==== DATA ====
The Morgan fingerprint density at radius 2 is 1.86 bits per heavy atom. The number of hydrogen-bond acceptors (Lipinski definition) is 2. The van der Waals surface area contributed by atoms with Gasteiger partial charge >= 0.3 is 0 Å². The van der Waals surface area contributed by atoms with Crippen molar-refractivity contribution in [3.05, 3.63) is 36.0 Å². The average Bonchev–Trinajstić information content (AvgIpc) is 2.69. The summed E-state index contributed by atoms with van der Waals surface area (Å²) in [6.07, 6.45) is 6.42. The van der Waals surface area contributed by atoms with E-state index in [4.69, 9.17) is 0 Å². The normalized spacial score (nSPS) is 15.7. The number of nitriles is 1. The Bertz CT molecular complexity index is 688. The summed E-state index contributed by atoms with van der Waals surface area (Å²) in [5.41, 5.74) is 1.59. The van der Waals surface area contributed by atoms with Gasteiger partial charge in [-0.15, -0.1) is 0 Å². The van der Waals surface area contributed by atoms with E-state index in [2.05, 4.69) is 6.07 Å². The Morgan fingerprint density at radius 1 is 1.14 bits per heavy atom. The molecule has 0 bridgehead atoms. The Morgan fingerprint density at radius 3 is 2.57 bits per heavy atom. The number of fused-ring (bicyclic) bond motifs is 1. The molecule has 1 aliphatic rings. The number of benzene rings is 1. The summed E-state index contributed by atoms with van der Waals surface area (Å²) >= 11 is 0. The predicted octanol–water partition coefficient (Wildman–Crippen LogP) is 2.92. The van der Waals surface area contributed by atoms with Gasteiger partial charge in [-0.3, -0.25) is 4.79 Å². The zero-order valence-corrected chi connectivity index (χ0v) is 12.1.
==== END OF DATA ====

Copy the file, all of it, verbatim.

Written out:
The Morgan fingerprint density at radius 2 is 1.86 bits per heavy atom. The number of hydrogen-bond acceptors (Lipinski definition) is 2. The van der Waals surface area contributed by atoms with Gasteiger partial charge >= 0.3 is 0 Å². The van der Waals surface area contributed by atoms with Crippen molar-refractivity contribution in [3.05, 3.63) is 36.0 Å². The average Bonchev–Trinajstić information content (AvgIpc) is 2.69. The summed E-state index contributed by atoms with van der Waals surface area (Å²) in [6.07, 6.45) is 6.42. The van der Waals surface area contributed by atoms with E-state index in [4.69, 9.17) is 0 Å². The normalized spacial score (nSPS) is 15.7. The number of nitriles is 1. The Bertz CT molecular complexity index is 688. The summed E-state index contributed by atoms with van der Waals surface area (Å²) in [5.41, 5.74) is 1.59. The van der Waals surface area contributed by atoms with Gasteiger partial charge in [-0.15, -0.1) is 0 Å². The van der Waals surface area contributed by atoms with E-state index in [2.05, 4.69) is 6.07 Å². The Morgan fingerprint density at radius 1 is 1.14 bits per heavy atom. The molecule has 0 bridgehead atoms. The Morgan fingerprint density at radius 3 is 2.57 bits per heavy atom. The number of fused-ring (bicyclic) bond motifs is 1. The molecule has 1 aliphatic rings. The number of benzene rings is 1. The summed E-state index contributed by atoms with van der Waals surface area (Å²) >= 11 is 0. The predicted octanol–water partition coefficient (Wildman–Crippen LogP) is 2.92. The van der Waals surface area contributed by atoms with Gasteiger partial charge in [-0.3, -0.25) is 4.79 Å². The zero-order valence-corrected chi connectivity index (χ0v) is 12.1.